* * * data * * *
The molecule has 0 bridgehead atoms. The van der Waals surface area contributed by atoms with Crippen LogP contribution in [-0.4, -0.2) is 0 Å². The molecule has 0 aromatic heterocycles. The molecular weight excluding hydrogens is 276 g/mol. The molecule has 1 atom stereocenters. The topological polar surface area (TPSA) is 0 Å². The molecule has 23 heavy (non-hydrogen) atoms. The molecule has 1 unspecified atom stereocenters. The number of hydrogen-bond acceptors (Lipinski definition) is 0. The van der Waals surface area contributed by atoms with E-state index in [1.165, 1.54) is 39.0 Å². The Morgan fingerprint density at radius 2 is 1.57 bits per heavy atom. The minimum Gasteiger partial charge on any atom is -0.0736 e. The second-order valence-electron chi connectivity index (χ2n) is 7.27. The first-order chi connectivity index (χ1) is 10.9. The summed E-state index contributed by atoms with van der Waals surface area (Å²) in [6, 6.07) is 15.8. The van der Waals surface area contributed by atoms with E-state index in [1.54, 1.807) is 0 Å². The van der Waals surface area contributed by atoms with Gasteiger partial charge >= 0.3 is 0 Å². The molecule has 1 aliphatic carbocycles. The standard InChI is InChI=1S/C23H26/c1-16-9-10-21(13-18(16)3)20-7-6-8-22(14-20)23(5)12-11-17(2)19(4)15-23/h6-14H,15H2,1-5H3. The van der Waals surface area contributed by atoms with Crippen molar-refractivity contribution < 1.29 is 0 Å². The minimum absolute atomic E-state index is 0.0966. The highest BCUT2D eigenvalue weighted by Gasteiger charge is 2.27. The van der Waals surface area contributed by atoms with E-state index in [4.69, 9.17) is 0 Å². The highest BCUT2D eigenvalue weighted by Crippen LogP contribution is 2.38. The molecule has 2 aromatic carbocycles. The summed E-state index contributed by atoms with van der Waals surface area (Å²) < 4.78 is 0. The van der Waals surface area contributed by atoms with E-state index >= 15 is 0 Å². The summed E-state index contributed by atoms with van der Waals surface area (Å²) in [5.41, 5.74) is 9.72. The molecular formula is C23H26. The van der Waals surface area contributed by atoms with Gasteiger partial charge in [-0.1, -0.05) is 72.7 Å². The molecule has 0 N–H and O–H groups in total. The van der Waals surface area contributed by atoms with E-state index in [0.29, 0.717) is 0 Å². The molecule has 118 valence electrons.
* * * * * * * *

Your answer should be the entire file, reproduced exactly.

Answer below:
The molecule has 0 bridgehead atoms. The van der Waals surface area contributed by atoms with Crippen LogP contribution in [-0.4, -0.2) is 0 Å². The molecule has 0 aromatic heterocycles. The molecular weight excluding hydrogens is 276 g/mol. The molecule has 1 atom stereocenters. The topological polar surface area (TPSA) is 0 Å². The molecule has 23 heavy (non-hydrogen) atoms. The molecule has 1 unspecified atom stereocenters. The number of hydrogen-bond acceptors (Lipinski definition) is 0. The van der Waals surface area contributed by atoms with E-state index in [1.165, 1.54) is 39.0 Å². The Morgan fingerprint density at radius 2 is 1.57 bits per heavy atom. The minimum Gasteiger partial charge on any atom is -0.0736 e. The second-order valence-electron chi connectivity index (χ2n) is 7.27. The first-order chi connectivity index (χ1) is 10.9. The summed E-state index contributed by atoms with van der Waals surface area (Å²) in [6, 6.07) is 15.8. The van der Waals surface area contributed by atoms with E-state index in [1.54, 1.807) is 0 Å². The van der Waals surface area contributed by atoms with Gasteiger partial charge >= 0.3 is 0 Å². The molecule has 1 aliphatic carbocycles. The standard InChI is InChI=1S/C23H26/c1-16-9-10-21(13-18(16)3)20-7-6-8-22(14-20)23(5)12-11-17(2)19(4)15-23/h6-14H,15H2,1-5H3. The van der Waals surface area contributed by atoms with Crippen molar-refractivity contribution < 1.29 is 0 Å². The minimum absolute atomic E-state index is 0.0966. The highest BCUT2D eigenvalue weighted by Gasteiger charge is 2.27. The van der Waals surface area contributed by atoms with E-state index in [4.69, 9.17) is 0 Å². The highest BCUT2D eigenvalue weighted by Crippen LogP contribution is 2.38. The molecule has 2 aromatic carbocycles. The summed E-state index contributed by atoms with van der Waals surface area (Å²) < 4.78 is 0. The van der Waals surface area contributed by atoms with E-state index >= 15 is 0 Å². The summed E-state index contributed by atoms with van der Waals surface area (Å²) in [5.41, 5.74) is 9.72. The molecular formula is C23H26. The van der Waals surface area contributed by atoms with Gasteiger partial charge in [-0.1, -0.05) is 72.7 Å². The molecule has 0 N–H and O–H groups in total. The van der Waals surface area contributed by atoms with E-state index in [0.29, 0.717) is 0 Å². The molecule has 118 valence electrons.